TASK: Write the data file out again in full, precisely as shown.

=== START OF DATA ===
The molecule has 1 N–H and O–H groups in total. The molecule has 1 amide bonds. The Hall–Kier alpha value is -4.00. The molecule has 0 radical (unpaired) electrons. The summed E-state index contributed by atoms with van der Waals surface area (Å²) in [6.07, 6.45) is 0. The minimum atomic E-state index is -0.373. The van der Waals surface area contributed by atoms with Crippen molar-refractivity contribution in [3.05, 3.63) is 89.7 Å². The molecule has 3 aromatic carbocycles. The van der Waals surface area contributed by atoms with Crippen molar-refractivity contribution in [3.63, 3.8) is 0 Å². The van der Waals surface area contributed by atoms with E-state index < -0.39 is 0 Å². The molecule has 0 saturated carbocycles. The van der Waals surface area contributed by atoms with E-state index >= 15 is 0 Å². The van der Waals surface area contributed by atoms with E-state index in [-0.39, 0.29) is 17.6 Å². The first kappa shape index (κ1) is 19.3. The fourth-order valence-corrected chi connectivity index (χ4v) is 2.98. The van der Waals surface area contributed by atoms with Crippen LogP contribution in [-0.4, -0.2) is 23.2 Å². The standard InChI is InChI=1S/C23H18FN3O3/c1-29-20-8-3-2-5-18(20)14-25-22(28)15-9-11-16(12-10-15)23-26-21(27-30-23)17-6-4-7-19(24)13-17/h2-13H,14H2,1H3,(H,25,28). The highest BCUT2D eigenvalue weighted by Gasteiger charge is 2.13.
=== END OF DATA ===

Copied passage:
The molecule has 1 N–H and O–H groups in total. The molecule has 1 amide bonds. The Hall–Kier alpha value is -4.00. The molecule has 0 radical (unpaired) electrons. The summed E-state index contributed by atoms with van der Waals surface area (Å²) in [6.07, 6.45) is 0. The minimum atomic E-state index is -0.373. The van der Waals surface area contributed by atoms with Crippen molar-refractivity contribution in [3.05, 3.63) is 89.7 Å². The molecule has 3 aromatic carbocycles. The van der Waals surface area contributed by atoms with Crippen molar-refractivity contribution in [3.63, 3.8) is 0 Å². The van der Waals surface area contributed by atoms with E-state index < -0.39 is 0 Å². The molecule has 0 saturated carbocycles. The van der Waals surface area contributed by atoms with E-state index >= 15 is 0 Å². The van der Waals surface area contributed by atoms with E-state index in [-0.39, 0.29) is 17.6 Å². The first kappa shape index (κ1) is 19.3. The fourth-order valence-corrected chi connectivity index (χ4v) is 2.98. The van der Waals surface area contributed by atoms with Crippen LogP contribution in [-0.4, -0.2) is 23.2 Å². The standard InChI is InChI=1S/C23H18FN3O3/c1-29-20-8-3-2-5-18(20)14-25-22(28)15-9-11-16(12-10-15)23-26-21(27-30-23)17-6-4-7-19(24)13-17/h2-13H,14H2,1H3,(H,25,28). The highest BCUT2D eigenvalue weighted by Gasteiger charge is 2.13.